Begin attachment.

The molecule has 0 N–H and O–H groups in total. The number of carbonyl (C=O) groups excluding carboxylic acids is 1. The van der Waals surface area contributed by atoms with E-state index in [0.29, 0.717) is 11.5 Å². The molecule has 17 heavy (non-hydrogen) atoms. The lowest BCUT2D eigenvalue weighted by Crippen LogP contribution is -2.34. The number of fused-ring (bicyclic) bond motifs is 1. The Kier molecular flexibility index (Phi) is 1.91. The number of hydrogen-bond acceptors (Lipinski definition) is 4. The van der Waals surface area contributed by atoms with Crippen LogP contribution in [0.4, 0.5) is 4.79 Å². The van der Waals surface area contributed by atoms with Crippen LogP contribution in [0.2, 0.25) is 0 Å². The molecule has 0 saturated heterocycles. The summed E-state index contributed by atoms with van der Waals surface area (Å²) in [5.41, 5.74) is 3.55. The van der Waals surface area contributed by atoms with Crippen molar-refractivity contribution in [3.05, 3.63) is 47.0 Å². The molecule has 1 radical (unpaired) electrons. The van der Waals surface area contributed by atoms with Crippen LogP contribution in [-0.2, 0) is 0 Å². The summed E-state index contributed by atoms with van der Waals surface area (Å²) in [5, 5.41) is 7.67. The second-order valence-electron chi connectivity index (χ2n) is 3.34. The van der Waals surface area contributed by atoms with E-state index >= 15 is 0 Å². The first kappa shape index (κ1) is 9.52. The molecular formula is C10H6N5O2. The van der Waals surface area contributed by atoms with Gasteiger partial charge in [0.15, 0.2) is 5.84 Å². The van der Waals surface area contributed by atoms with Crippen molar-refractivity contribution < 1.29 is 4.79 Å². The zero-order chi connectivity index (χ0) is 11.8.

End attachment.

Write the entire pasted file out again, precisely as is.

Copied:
The molecule has 0 N–H and O–H groups in total. The number of carbonyl (C=O) groups excluding carboxylic acids is 1. The van der Waals surface area contributed by atoms with E-state index in [0.29, 0.717) is 11.5 Å². The molecule has 17 heavy (non-hydrogen) atoms. The lowest BCUT2D eigenvalue weighted by Crippen LogP contribution is -2.34. The number of fused-ring (bicyclic) bond motifs is 1. The Kier molecular flexibility index (Phi) is 1.91. The number of hydrogen-bond acceptors (Lipinski definition) is 4. The van der Waals surface area contributed by atoms with Crippen LogP contribution in [0.4, 0.5) is 4.79 Å². The van der Waals surface area contributed by atoms with Crippen LogP contribution in [0.2, 0.25) is 0 Å². The molecule has 0 saturated heterocycles. The summed E-state index contributed by atoms with van der Waals surface area (Å²) in [5.41, 5.74) is 3.55. The van der Waals surface area contributed by atoms with Crippen molar-refractivity contribution in [3.05, 3.63) is 47.0 Å². The molecule has 1 radical (unpaired) electrons. The van der Waals surface area contributed by atoms with Crippen LogP contribution in [-0.2, 0) is 0 Å². The summed E-state index contributed by atoms with van der Waals surface area (Å²) in [5, 5.41) is 7.67. The second-order valence-electron chi connectivity index (χ2n) is 3.34. The van der Waals surface area contributed by atoms with E-state index >= 15 is 0 Å². The first kappa shape index (κ1) is 9.52. The molecular formula is C10H6N5O2. The van der Waals surface area contributed by atoms with Gasteiger partial charge in [0.15, 0.2) is 5.84 Å². The van der Waals surface area contributed by atoms with Crippen molar-refractivity contribution < 1.29 is 4.79 Å². The zero-order chi connectivity index (χ0) is 11.8.